Q: Is rhythm the timing of events on a human scale? ¶
A: Yes, of musical sounds and silences that occur over time, of the steps of a dance, or the meter of spoken language and poetry.
Q: Was rhythm central for the achievement of the specific neurological state of the battle trance? ¶
A: Yes, and crucial for the development of the effective defense system of early hominids.
Q: Is rhythm marked by the regulated succession of opposite elements? ¶
A: Yes, and the dynamics of the strong and weak beat, the played beat and the inaudible but implied rest beat, the long and short note.
Q: Is rhythm often confused with the concept of "tempo", with people erroneously referring to a certain rhythm as being "slow" or "fast"? ¶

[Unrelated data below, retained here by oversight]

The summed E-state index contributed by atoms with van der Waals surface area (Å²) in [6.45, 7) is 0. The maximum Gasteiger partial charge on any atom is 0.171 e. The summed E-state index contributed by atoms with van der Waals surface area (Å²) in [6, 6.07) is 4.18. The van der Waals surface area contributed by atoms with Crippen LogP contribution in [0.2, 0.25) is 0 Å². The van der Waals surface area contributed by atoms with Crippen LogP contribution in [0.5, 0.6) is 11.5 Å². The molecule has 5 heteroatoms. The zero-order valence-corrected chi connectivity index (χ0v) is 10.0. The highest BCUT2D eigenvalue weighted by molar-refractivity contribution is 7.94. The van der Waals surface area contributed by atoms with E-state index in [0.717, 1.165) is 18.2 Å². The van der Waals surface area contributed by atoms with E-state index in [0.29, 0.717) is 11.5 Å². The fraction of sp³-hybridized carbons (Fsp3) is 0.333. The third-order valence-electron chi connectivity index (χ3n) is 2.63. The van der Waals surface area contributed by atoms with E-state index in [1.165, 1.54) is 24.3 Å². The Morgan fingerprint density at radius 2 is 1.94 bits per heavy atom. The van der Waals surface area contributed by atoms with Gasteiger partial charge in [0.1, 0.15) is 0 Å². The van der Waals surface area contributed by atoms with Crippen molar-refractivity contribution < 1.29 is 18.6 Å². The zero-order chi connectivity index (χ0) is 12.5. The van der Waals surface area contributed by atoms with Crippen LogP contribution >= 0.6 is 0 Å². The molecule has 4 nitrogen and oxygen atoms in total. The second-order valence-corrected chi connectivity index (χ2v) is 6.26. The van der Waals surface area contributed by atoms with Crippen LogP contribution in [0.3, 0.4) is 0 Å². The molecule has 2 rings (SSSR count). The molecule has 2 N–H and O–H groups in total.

A: Yes, Speed cannot be a specification for a certain rhythm, as the same rhythm can occur at any tempo.
Q: Was rhythm developed in the early stages of hominid evolution by the forces of natural selection? ¶
A: Yes, Plenty of animals walk rhythmically and hear the sounds of the heartbeat in the womb, but only humans have the ability to be engaged in rhythmically coordinated vocalizations and other activities.
Q: Is rhythm the durations and patterns produced by amalgamating all sounding parts of a musical texture? ¶
Q: Are rhythms open-ended and repetitive? ¶
Q: Is rhythm called syncopated rhythm? ¶